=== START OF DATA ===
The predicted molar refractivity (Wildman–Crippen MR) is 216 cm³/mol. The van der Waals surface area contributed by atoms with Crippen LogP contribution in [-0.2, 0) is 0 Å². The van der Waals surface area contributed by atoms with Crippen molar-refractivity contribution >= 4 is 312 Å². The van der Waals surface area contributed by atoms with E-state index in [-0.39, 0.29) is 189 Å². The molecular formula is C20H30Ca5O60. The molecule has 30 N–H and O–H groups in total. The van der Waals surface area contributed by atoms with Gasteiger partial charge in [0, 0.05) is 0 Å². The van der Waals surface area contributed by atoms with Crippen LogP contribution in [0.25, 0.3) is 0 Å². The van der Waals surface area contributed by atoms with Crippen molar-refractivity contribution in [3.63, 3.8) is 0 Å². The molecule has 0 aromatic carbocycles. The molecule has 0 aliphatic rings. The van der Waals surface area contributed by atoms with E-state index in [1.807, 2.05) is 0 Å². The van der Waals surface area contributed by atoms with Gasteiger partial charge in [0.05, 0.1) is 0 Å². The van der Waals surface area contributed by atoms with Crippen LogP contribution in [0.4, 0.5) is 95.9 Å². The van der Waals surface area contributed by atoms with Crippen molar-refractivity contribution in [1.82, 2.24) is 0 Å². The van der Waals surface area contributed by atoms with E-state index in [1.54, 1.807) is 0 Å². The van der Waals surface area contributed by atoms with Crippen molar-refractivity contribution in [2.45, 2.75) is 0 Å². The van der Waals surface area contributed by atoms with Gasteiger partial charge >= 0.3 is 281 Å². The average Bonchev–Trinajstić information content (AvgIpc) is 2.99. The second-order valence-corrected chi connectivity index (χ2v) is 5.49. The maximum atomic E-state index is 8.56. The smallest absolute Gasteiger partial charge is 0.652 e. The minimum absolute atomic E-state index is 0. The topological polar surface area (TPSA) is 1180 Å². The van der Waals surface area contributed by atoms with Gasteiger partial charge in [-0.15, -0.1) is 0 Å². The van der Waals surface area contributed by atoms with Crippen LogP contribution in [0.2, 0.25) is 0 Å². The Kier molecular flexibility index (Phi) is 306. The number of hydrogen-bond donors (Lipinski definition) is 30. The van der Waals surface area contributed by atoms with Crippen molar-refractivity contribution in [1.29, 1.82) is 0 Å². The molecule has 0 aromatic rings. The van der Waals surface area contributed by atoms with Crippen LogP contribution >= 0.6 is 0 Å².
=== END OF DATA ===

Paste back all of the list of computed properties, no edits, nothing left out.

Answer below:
The predicted molar refractivity (Wildman–Crippen MR) is 216 cm³/mol. The van der Waals surface area contributed by atoms with Crippen LogP contribution in [-0.2, 0) is 0 Å². The van der Waals surface area contributed by atoms with Crippen molar-refractivity contribution >= 4 is 312 Å². The van der Waals surface area contributed by atoms with E-state index in [-0.39, 0.29) is 189 Å². The molecular formula is C20H30Ca5O60. The molecule has 30 N–H and O–H groups in total. The van der Waals surface area contributed by atoms with Gasteiger partial charge in [0, 0.05) is 0 Å². The van der Waals surface area contributed by atoms with Crippen LogP contribution in [0.25, 0.3) is 0 Å². The van der Waals surface area contributed by atoms with Crippen molar-refractivity contribution in [3.63, 3.8) is 0 Å². The molecule has 0 aromatic carbocycles. The molecule has 0 aliphatic rings. The van der Waals surface area contributed by atoms with E-state index in [1.807, 2.05) is 0 Å². The van der Waals surface area contributed by atoms with Gasteiger partial charge in [0.05, 0.1) is 0 Å². The van der Waals surface area contributed by atoms with Crippen LogP contribution in [0.4, 0.5) is 95.9 Å². The van der Waals surface area contributed by atoms with Crippen molar-refractivity contribution in [1.82, 2.24) is 0 Å². The van der Waals surface area contributed by atoms with E-state index in [1.54, 1.807) is 0 Å². The van der Waals surface area contributed by atoms with Crippen molar-refractivity contribution in [2.45, 2.75) is 0 Å². The van der Waals surface area contributed by atoms with Gasteiger partial charge >= 0.3 is 281 Å². The average Bonchev–Trinajstić information content (AvgIpc) is 2.99. The second-order valence-corrected chi connectivity index (χ2v) is 5.49. The maximum atomic E-state index is 8.56. The smallest absolute Gasteiger partial charge is 0.652 e. The minimum absolute atomic E-state index is 0. The topological polar surface area (TPSA) is 1180 Å². The van der Waals surface area contributed by atoms with Gasteiger partial charge in [-0.15, -0.1) is 0 Å². The van der Waals surface area contributed by atoms with Crippen LogP contribution in [0.2, 0.25) is 0 Å². The Kier molecular flexibility index (Phi) is 306. The number of hydrogen-bond donors (Lipinski definition) is 30. The van der Waals surface area contributed by atoms with Crippen molar-refractivity contribution in [1.29, 1.82) is 0 Å². The molecule has 0 aromatic rings. The van der Waals surface area contributed by atoms with Crippen LogP contribution >= 0.6 is 0 Å².